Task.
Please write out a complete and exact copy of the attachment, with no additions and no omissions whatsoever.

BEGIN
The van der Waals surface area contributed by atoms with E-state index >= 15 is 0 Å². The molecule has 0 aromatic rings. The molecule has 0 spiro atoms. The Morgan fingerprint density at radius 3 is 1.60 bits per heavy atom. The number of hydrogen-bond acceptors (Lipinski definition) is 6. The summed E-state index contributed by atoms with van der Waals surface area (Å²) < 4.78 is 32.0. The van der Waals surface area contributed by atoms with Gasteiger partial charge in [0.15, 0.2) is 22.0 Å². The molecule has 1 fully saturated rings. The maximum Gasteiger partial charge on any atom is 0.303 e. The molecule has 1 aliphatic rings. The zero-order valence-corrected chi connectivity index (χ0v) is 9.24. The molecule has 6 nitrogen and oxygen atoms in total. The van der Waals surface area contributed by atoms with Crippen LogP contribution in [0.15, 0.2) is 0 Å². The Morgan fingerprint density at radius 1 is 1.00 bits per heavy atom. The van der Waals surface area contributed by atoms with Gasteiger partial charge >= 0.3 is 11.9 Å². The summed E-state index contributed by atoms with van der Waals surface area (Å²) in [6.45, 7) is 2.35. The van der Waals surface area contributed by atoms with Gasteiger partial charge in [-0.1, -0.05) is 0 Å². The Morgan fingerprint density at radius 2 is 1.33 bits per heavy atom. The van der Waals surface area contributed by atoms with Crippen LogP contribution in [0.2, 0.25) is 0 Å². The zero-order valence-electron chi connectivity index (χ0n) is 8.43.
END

The van der Waals surface area contributed by atoms with E-state index >= 15 is 0 Å². The molecule has 0 aromatic rings. The molecule has 0 spiro atoms. The Morgan fingerprint density at radius 3 is 1.60 bits per heavy atom. The number of hydrogen-bond acceptors (Lipinski definition) is 6. The summed E-state index contributed by atoms with van der Waals surface area (Å²) < 4.78 is 32.0. The van der Waals surface area contributed by atoms with Gasteiger partial charge in [0.15, 0.2) is 22.0 Å². The molecule has 1 fully saturated rings. The maximum Gasteiger partial charge on any atom is 0.303 e. The molecule has 1 aliphatic rings. The zero-order valence-corrected chi connectivity index (χ0v) is 9.24. The molecule has 6 nitrogen and oxygen atoms in total. The van der Waals surface area contributed by atoms with Crippen LogP contribution in [0.15, 0.2) is 0 Å². The Morgan fingerprint density at radius 1 is 1.00 bits per heavy atom. The van der Waals surface area contributed by atoms with Gasteiger partial charge >= 0.3 is 11.9 Å². The summed E-state index contributed by atoms with van der Waals surface area (Å²) in [6.45, 7) is 2.35. The van der Waals surface area contributed by atoms with Gasteiger partial charge in [-0.1, -0.05) is 0 Å². The Morgan fingerprint density at radius 2 is 1.33 bits per heavy atom. The van der Waals surface area contributed by atoms with Crippen LogP contribution in [0.2, 0.25) is 0 Å². The zero-order valence-electron chi connectivity index (χ0n) is 8.43.